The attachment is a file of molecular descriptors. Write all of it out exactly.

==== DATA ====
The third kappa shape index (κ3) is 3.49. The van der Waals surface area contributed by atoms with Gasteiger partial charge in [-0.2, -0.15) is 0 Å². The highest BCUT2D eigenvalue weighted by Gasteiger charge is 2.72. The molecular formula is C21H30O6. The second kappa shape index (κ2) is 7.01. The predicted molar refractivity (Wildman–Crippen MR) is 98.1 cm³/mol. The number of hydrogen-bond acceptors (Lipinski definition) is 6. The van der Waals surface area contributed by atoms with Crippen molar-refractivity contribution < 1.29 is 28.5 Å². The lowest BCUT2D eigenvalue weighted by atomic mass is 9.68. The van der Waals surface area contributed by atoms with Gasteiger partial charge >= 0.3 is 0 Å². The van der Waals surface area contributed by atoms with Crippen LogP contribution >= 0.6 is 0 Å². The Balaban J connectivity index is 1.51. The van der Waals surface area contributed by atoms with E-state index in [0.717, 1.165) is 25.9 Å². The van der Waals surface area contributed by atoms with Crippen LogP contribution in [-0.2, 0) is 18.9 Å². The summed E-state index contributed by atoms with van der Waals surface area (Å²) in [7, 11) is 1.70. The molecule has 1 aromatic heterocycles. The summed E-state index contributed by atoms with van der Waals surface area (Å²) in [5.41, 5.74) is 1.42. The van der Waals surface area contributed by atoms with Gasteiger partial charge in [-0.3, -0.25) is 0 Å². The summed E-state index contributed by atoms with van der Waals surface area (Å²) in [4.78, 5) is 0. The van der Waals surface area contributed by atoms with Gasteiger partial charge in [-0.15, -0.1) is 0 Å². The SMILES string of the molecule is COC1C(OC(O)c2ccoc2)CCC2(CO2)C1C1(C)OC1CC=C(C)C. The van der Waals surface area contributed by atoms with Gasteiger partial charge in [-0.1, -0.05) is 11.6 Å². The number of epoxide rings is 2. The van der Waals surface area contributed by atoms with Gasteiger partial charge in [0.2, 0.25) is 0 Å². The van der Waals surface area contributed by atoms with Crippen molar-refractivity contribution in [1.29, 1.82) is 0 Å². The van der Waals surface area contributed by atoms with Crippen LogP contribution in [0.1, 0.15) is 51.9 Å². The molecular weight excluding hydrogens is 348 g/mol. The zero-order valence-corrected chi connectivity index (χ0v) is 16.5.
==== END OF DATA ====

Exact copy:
The third kappa shape index (κ3) is 3.49. The van der Waals surface area contributed by atoms with Gasteiger partial charge in [-0.2, -0.15) is 0 Å². The highest BCUT2D eigenvalue weighted by Gasteiger charge is 2.72. The molecular formula is C21H30O6. The second kappa shape index (κ2) is 7.01. The predicted molar refractivity (Wildman–Crippen MR) is 98.1 cm³/mol. The number of hydrogen-bond acceptors (Lipinski definition) is 6. The van der Waals surface area contributed by atoms with Crippen molar-refractivity contribution < 1.29 is 28.5 Å². The lowest BCUT2D eigenvalue weighted by atomic mass is 9.68. The van der Waals surface area contributed by atoms with Gasteiger partial charge >= 0.3 is 0 Å². The van der Waals surface area contributed by atoms with Crippen LogP contribution >= 0.6 is 0 Å². The Balaban J connectivity index is 1.51. The van der Waals surface area contributed by atoms with E-state index in [0.717, 1.165) is 25.9 Å². The van der Waals surface area contributed by atoms with Crippen LogP contribution in [-0.2, 0) is 18.9 Å². The summed E-state index contributed by atoms with van der Waals surface area (Å²) in [7, 11) is 1.70. The molecule has 1 aromatic heterocycles. The summed E-state index contributed by atoms with van der Waals surface area (Å²) in [5.41, 5.74) is 1.42. The van der Waals surface area contributed by atoms with Gasteiger partial charge in [-0.3, -0.25) is 0 Å². The summed E-state index contributed by atoms with van der Waals surface area (Å²) in [4.78, 5) is 0. The van der Waals surface area contributed by atoms with Gasteiger partial charge in [-0.15, -0.1) is 0 Å². The SMILES string of the molecule is COC1C(OC(O)c2ccoc2)CCC2(CO2)C1C1(C)OC1CC=C(C)C. The van der Waals surface area contributed by atoms with Gasteiger partial charge in [-0.1, -0.05) is 11.6 Å². The number of epoxide rings is 2. The van der Waals surface area contributed by atoms with Gasteiger partial charge in [0.2, 0.25) is 0 Å². The van der Waals surface area contributed by atoms with Crippen molar-refractivity contribution in [1.29, 1.82) is 0 Å². The van der Waals surface area contributed by atoms with Crippen LogP contribution in [0.1, 0.15) is 51.9 Å². The molecular weight excluding hydrogens is 348 g/mol. The zero-order valence-corrected chi connectivity index (χ0v) is 16.5.